However, because of their different flavor profiles, I would not usually recommend substituting one for the other. If you decide to make this substitution, be prepared for the dish to have a unique flavor that is not what you would get with the basil called for in the recipe.

Growing Basil

Growing Basil and Holy Basil

The primary difference between growing basil and growing holy basil is that genovese basil is an annual and holy basil is a perennial in warm climates. 

This means that basil must be planted again each year and holy basil will come back on its own, granted you live in a climate that rarely sees below-freezing temperatures. 

Because a lot of areas get too cold for holy basil to survive the winter, many home gardeners bring it indoors when the outdoor temperatures get low.

Both types of basil grow best in full sun, though they can survive with less. Maintain moist soil by keeping the plants watered but well-drained.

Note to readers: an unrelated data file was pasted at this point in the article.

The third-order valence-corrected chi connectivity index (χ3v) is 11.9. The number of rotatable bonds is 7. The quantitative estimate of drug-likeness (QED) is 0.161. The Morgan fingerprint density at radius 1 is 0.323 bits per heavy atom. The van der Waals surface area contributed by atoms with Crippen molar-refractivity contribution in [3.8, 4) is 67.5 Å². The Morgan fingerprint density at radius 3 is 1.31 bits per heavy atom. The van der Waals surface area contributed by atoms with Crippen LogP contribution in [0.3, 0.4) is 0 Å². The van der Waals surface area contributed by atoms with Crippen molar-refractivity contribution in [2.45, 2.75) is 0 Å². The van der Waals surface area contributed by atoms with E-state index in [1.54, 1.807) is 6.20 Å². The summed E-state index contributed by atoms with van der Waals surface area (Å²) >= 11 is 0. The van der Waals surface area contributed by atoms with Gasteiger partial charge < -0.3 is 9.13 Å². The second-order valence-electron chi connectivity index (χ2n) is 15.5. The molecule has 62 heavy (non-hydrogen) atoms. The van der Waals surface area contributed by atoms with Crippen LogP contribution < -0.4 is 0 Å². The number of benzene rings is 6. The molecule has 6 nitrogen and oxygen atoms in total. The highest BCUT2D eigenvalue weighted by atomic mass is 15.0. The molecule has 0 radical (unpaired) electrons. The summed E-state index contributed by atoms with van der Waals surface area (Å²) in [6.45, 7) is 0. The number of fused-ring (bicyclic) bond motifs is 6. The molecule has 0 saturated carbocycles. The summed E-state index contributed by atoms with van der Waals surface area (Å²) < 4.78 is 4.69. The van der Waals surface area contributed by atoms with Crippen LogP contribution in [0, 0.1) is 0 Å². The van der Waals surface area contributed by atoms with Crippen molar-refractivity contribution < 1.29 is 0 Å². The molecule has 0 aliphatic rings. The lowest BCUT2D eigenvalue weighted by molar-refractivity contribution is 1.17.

To harvest either type of basil, it is best to clip the stem right above a set of leaves. This encourages the plant to get bushy and grow more leaves. 

Both types of basil are a great addition to any herb garden. They are easy to grow, produce plentiful harvests, and have a myriad of uses in the kitchen.

Our Favorite Italian Basil Recipes

We love using basil for a pop of flavor in many of our Mortadella Head recipes! Here are a few favorite to try out:

lasagna 4 pack

Leave a Comment

Your email address will not be published. Required fields are marked *

FOLLOW US

 OR SUBSCRIBE TO OUR NEWSLETTER
(and get a free ebook)

Our latest posts

KEEP READING

Join Our Mailing List

Copyright © 2020. All Rights Reserved. Mortadella Head